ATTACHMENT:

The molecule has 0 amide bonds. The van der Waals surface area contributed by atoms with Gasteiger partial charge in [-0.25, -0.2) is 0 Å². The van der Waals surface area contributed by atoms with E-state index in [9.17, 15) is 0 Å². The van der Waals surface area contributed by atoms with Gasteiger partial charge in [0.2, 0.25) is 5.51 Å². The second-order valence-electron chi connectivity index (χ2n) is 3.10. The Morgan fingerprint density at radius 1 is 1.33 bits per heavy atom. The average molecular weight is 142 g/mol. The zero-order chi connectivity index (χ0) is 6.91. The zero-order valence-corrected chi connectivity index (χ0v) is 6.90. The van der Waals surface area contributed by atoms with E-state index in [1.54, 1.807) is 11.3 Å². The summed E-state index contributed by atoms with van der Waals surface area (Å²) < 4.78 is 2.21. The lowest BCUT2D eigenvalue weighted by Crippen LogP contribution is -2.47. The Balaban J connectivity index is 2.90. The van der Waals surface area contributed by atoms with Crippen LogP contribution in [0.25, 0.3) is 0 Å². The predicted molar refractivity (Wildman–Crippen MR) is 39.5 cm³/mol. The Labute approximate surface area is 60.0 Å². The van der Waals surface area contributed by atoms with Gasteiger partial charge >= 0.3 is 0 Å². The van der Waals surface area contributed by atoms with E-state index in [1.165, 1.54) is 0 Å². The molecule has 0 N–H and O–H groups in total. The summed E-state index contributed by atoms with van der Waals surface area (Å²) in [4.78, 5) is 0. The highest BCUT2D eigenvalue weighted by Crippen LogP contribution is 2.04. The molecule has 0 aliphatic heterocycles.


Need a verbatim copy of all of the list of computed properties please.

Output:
The molecule has 0 amide bonds. The van der Waals surface area contributed by atoms with Gasteiger partial charge in [-0.25, -0.2) is 0 Å². The van der Waals surface area contributed by atoms with E-state index in [9.17, 15) is 0 Å². The van der Waals surface area contributed by atoms with Gasteiger partial charge in [0.2, 0.25) is 5.51 Å². The second-order valence-electron chi connectivity index (χ2n) is 3.10. The Morgan fingerprint density at radius 1 is 1.33 bits per heavy atom. The average molecular weight is 142 g/mol. The zero-order chi connectivity index (χ0) is 6.91. The zero-order valence-corrected chi connectivity index (χ0v) is 6.90. The van der Waals surface area contributed by atoms with E-state index in [1.54, 1.807) is 11.3 Å². The summed E-state index contributed by atoms with van der Waals surface area (Å²) < 4.78 is 2.21. The lowest BCUT2D eigenvalue weighted by Crippen LogP contribution is -2.47. The Balaban J connectivity index is 2.90. The van der Waals surface area contributed by atoms with Crippen LogP contribution in [0.25, 0.3) is 0 Å². The predicted molar refractivity (Wildman–Crippen MR) is 39.5 cm³/mol. The Labute approximate surface area is 60.0 Å². The van der Waals surface area contributed by atoms with Gasteiger partial charge >= 0.3 is 0 Å². The van der Waals surface area contributed by atoms with E-state index in [1.165, 1.54) is 0 Å². The molecule has 0 N–H and O–H groups in total. The summed E-state index contributed by atoms with van der Waals surface area (Å²) in [4.78, 5) is 0. The highest BCUT2D eigenvalue weighted by Crippen LogP contribution is 2.04. The molecule has 0 aliphatic heterocycles.